The bridge connects Westhaven Marina, over the widened 10-lane motorway, to the Jacob's Ladder stairs leading up to the Saint Marys Bay suburb. The bridge is 102m long, 3.7m wide, and be 6m above the motorway with an internal height of 3m. The bridge was forecast to cost up to $5 million. The final cost of the bridge was $7.9 million.
The bridge provides a gateway statement to Auckland for travellers on the motorway, clad in a golden-coloured mesh network reminiscent of Maori fishing nets or fish traps, and it is lit up at night to provide a similar visual effect.
Previously, the Jacob's Ladder stairs had come all the way down to the motorway level on the southern side, and then connected on the eastern side via a footpath. The stairs now only extend down as far as the bridge's crossing height, with ramped pedestrian paths running west and east along the motorway's southern side. On the northern side, stairs and an elevator provide access down to the marina car park.
Construction was underway for abutments and column footings of the bridge as of early 2011. While Jacob's Ladder access was restored in time for the Rugby World Cup 2011, the new bridge was to be completed some time later. In August 2011, the two trusses had been installed, and the floor slabs for the bridge were beginning to be installed, transport in place by a temporary "monorail" attached to the top of the truss.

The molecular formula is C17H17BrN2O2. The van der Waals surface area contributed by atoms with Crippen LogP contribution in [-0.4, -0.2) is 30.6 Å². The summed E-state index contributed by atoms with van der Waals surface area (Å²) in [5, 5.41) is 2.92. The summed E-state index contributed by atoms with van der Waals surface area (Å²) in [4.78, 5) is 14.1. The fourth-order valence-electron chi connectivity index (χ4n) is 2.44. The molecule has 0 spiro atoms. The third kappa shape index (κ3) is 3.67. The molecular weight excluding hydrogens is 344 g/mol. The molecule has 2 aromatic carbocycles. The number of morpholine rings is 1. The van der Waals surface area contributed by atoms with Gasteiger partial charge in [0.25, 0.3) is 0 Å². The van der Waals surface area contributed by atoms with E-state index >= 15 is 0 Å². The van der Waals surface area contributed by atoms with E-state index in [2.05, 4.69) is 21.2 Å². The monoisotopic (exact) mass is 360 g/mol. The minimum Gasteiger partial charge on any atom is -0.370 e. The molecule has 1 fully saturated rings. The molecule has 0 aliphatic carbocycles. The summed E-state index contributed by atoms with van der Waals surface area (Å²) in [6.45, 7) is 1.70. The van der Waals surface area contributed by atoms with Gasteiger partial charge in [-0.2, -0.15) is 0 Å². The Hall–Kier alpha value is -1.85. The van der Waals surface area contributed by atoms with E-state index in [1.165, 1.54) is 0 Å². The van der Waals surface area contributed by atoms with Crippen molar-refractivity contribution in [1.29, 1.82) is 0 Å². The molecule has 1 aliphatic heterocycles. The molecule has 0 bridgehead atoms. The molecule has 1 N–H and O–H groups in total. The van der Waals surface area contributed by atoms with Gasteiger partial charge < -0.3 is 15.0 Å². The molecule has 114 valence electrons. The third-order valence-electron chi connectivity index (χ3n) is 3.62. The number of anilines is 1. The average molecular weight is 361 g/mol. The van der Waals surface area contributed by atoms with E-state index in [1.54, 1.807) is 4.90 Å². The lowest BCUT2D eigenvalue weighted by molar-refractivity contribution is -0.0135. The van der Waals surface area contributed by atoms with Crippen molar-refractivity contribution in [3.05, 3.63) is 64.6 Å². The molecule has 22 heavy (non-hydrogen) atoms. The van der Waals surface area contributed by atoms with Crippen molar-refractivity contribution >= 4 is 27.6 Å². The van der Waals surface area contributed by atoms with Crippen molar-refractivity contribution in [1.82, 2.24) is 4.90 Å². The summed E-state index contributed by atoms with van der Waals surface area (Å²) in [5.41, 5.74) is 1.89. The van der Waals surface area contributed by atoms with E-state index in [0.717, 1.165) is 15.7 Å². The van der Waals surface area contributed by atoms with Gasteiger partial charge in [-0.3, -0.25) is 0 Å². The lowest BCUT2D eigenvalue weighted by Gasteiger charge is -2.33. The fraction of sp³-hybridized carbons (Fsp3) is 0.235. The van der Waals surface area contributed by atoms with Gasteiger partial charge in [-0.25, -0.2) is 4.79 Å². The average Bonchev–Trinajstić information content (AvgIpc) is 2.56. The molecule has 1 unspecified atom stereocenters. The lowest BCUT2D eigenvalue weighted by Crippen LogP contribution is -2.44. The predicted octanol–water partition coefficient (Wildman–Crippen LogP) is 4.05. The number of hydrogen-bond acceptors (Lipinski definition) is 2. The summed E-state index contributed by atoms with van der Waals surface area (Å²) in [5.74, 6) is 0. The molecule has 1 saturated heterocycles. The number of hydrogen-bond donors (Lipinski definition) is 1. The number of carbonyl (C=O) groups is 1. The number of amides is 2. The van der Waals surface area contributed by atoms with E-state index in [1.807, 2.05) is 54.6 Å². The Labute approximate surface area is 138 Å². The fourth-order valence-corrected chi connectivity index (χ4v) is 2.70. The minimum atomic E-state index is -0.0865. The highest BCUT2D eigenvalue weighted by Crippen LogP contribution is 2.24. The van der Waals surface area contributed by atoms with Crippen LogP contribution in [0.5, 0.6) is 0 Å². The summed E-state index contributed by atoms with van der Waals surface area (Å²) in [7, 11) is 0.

History of the name
The Bridge derives its name from the adjacent staircase, originally a wooden set of stairs dating from the late 19th or early 20th century and now replaced by a newer structure built at the same time as the bridge. The Auckland stairs derive their name, as do other similar stairs around the world, from a Biblical reference.
Jacob's Ladder is the colloquial name for a bridge between the earth and heaven that the biblical Patriarch Jacob dreams about during his flight from his brother Esau, as described in the Book of Genesis. "And he dreamed, and behold, there was a ladder set up on the earth, and the top of it reached to heaven; and behold, the angels of God were ascending and descending on it!".
This name is applied to a number of steep public staircases throughout the world as well as being depicted on a large scale as sculptural elements on the facade of Bath Abbey.